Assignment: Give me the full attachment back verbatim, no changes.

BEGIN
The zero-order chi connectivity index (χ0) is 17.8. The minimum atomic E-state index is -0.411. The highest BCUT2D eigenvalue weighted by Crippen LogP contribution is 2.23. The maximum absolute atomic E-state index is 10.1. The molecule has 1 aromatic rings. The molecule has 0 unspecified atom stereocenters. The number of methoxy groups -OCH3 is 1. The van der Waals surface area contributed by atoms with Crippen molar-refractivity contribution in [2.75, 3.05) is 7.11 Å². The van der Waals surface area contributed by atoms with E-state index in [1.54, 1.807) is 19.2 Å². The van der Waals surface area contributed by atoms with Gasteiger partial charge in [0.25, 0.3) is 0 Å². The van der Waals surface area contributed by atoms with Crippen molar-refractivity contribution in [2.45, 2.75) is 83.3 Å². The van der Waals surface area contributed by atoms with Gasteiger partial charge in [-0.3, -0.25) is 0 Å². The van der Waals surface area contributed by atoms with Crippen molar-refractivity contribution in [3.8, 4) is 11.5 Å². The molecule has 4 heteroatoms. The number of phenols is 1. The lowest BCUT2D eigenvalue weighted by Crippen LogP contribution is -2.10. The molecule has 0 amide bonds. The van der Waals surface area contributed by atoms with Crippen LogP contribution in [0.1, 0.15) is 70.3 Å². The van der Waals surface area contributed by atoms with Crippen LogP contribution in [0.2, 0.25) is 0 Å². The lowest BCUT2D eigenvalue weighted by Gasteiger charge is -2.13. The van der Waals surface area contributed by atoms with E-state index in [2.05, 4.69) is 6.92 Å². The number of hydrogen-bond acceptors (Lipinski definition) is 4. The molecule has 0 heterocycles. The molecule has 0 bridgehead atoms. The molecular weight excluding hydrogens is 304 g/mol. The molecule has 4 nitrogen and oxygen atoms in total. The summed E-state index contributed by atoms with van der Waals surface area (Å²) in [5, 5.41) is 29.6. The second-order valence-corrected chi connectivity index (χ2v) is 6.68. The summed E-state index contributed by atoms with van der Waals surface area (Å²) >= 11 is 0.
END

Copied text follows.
The zero-order chi connectivity index (χ0) is 17.8. The minimum atomic E-state index is -0.411. The highest BCUT2D eigenvalue weighted by Crippen LogP contribution is 2.23. The maximum absolute atomic E-state index is 10.1. The molecule has 1 aromatic rings. The molecule has 0 unspecified atom stereocenters. The number of methoxy groups -OCH3 is 1. The van der Waals surface area contributed by atoms with Crippen molar-refractivity contribution in [2.75, 3.05) is 7.11 Å². The van der Waals surface area contributed by atoms with E-state index in [1.54, 1.807) is 19.2 Å². The van der Waals surface area contributed by atoms with Gasteiger partial charge in [0.25, 0.3) is 0 Å². The van der Waals surface area contributed by atoms with Crippen molar-refractivity contribution in [2.45, 2.75) is 83.3 Å². The van der Waals surface area contributed by atoms with Gasteiger partial charge in [-0.3, -0.25) is 0 Å². The van der Waals surface area contributed by atoms with Crippen molar-refractivity contribution in [3.8, 4) is 11.5 Å². The molecule has 4 heteroatoms. The number of phenols is 1. The lowest BCUT2D eigenvalue weighted by Crippen LogP contribution is -2.10. The molecule has 0 amide bonds. The van der Waals surface area contributed by atoms with Crippen LogP contribution in [0.1, 0.15) is 70.3 Å². The van der Waals surface area contributed by atoms with Crippen LogP contribution in [0.2, 0.25) is 0 Å². The lowest BCUT2D eigenvalue weighted by Gasteiger charge is -2.13. The van der Waals surface area contributed by atoms with E-state index in [2.05, 4.69) is 6.92 Å². The number of hydrogen-bond acceptors (Lipinski definition) is 4. The molecule has 0 heterocycles. The molecule has 0 bridgehead atoms. The molecular weight excluding hydrogens is 304 g/mol. The molecule has 4 nitrogen and oxygen atoms in total. The summed E-state index contributed by atoms with van der Waals surface area (Å²) in [5, 5.41) is 29.6. The second-order valence-corrected chi connectivity index (χ2v) is 6.68. The summed E-state index contributed by atoms with van der Waals surface area (Å²) >= 11 is 0.